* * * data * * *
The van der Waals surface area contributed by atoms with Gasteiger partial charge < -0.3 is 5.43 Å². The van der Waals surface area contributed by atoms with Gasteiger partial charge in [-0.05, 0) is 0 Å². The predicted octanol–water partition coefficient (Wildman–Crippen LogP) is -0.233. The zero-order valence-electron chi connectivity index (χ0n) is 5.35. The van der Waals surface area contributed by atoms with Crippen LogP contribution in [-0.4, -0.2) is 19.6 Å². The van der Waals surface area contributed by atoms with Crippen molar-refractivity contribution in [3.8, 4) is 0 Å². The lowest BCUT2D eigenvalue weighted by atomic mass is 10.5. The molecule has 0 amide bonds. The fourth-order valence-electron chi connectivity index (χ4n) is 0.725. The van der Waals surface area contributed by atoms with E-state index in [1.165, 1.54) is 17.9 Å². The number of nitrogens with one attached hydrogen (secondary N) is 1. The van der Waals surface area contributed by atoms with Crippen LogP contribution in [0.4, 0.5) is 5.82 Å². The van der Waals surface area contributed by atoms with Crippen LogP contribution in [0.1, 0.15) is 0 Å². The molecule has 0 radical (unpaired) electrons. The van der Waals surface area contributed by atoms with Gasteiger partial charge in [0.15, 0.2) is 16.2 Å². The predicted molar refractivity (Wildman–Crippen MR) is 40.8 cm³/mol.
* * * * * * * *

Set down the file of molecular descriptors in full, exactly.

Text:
The van der Waals surface area contributed by atoms with Gasteiger partial charge < -0.3 is 5.43 Å². The van der Waals surface area contributed by atoms with Gasteiger partial charge in [-0.05, 0) is 0 Å². The predicted octanol–water partition coefficient (Wildman–Crippen LogP) is -0.233. The zero-order valence-electron chi connectivity index (χ0n) is 5.35. The van der Waals surface area contributed by atoms with Crippen LogP contribution in [-0.4, -0.2) is 19.6 Å². The van der Waals surface area contributed by atoms with Crippen molar-refractivity contribution in [3.8, 4) is 0 Å². The lowest BCUT2D eigenvalue weighted by atomic mass is 10.5. The molecule has 0 amide bonds. The fourth-order valence-electron chi connectivity index (χ4n) is 0.725. The van der Waals surface area contributed by atoms with E-state index in [1.165, 1.54) is 17.9 Å². The number of nitrogens with one attached hydrogen (secondary N) is 1. The van der Waals surface area contributed by atoms with Crippen LogP contribution in [0.4, 0.5) is 5.82 Å². The van der Waals surface area contributed by atoms with Crippen LogP contribution in [0.1, 0.15) is 0 Å². The molecule has 0 radical (unpaired) electrons. The van der Waals surface area contributed by atoms with Gasteiger partial charge in [0.15, 0.2) is 16.2 Å². The predicted molar refractivity (Wildman–Crippen MR) is 40.8 cm³/mol.